In case of frequent inflammations, the question arises whether antibacterial washing lotions for bacteria reduction ("decolonisation") are are better than a normal shower. Below you will find an overview of body hygiene and disinfection.
iStock 996105230
Don't forget the buttock crease when showering (© istockphoto.com)

Pilonidal Sinus: "Lifestyle"

Avoid sitting for long periods

Many problems with the buttocks are an indirect result of the upright gait. This created the deep fold of the buttocks with a constant contact surface of the buttocks, which in turn is the cause of moisture and friction.

In addition, modern people spend far too much of the day sitting. This already starts at school and continues with university, office and movement by car, train and plane.

Sitting is the new smoking?

That seems to me to be an exaggerated formulation. Nevertheless, it is certainly good for the musculoskeletal system, cardiovascular system and metabolism, and also for the sensitive area of the gluteal fold, if you do not sit for many hours at a stretch

The inevitable shift of weight from one buttock to the other and back results in a conveyor belt effect that can transport hair and impale it into the soft tissues.

Sitting is even more significant if there is already an as yet undetected Pilonidal Sinus and the small openings are functionally closed by the pressure when sitting. Then the persistent pressure load can become the trigger for painful inflammations.

For acute abscess

Escape emergency surgery

and thereby create optimal conditions for a gentle operation

The final exam is already in 2 weeks? The presentation for the boss is not yet ready? There are already hundreds of kilometres of motorway behind you? Your long-haul flight has just landed?

AND THEY CAN'T SIT DOWN?

These situations are typical of the acute form of Pilonidal Sinus, pilonidal abscess. The pain can become so severe overnight that you can no longer cope. Quick help is needed.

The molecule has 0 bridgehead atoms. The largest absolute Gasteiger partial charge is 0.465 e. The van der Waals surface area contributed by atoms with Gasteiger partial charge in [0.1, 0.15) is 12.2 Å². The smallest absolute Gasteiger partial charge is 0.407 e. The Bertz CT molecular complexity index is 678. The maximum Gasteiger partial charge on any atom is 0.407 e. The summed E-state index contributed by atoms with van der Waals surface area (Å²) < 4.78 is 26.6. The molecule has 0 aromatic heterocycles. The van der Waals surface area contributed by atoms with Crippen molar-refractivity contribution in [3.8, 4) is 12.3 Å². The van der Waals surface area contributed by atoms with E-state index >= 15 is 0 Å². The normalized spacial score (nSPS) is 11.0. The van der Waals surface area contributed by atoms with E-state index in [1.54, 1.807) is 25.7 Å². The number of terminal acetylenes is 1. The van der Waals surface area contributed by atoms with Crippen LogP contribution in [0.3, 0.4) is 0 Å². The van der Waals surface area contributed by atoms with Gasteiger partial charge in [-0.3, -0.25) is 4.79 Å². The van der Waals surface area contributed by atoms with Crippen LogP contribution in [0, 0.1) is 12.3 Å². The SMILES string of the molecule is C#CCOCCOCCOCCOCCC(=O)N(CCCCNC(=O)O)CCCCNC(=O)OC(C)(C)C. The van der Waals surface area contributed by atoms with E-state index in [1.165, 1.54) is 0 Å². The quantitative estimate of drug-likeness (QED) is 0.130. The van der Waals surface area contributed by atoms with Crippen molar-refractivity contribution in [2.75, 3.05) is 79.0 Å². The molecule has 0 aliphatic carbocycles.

What to do with an abscess?

Severe pain is the symptom of acute Pilonidal Sinus - coccyx abscess

Pilonidal Sinus Wound not healing, bleeding, reopened?

Treatment after Pilonidal Sinus surgery

These measures are essential in our view

You have already had surgery on a Pilonidal Sinus . How should you deal with the wound now? Everywhere you hear other opinions, from doctors, acquaintances and on the Internet. After all, you don't want to make a mistake. Maybe the surgery was a few weeks or even months ago and the healing progress is stagnating?

Often it is easier than you think. Remember Dr. Peter Lord: it is the hairs that cause the fistula to develop, and it is the hairs that prevent it from healing. And maybe the numerous bacteria in that region.

With our checklist wound healing we summarise what is really important. The success or failure of an operation at Pilonidal Sinus is decided in the first 4 - 6 weeks after the procedure.

Stocktaking: Was the operation performed suitable to heal the fistula?

  • Was the Pilonidal Sinus removed or merely an abscess split? In this case, a second, usually smaller operation is absolutely necessary, even if you feel symptom-free. Otherwise the risk of new abscesses is very high.
  • Has the Pilonidal Sinus been completely removed? Carefully inspect the entire gluteal fold to see if there are still any conspicuous openings. In this case, the recurrence is pre-programmed.

These points must be observed

  • Hair removal of an approx. 2 cm wide fringe around the entire wound (shaving, possibly depilatory cream, plucking)
  • Shower at least once a day

You should omit these measures

  • Antibiotics systemically have a place only in exceptional cases.
  • Tamponades are painful and ineffective.
  • Treatment of "wild flesh" with silver nitrate pen: these so-called hypergranulations are always a sign of an obstacle to healing, usually from penetrated hairs. Doctoring around with the secondary growths is of no use at all.

Everything done right and the wound still does not heal?

This is plan B: Sometimes a wound does not heal despite inconspicuous ultrasound findings and optimal care. If no healing progress is seen for one to two months, the truth must be faced. A new operation is due, the options are a new wound cleaning or the Karydakis plastic.

Our rating

The list of possible measures

What really helps

Washing and disinfecting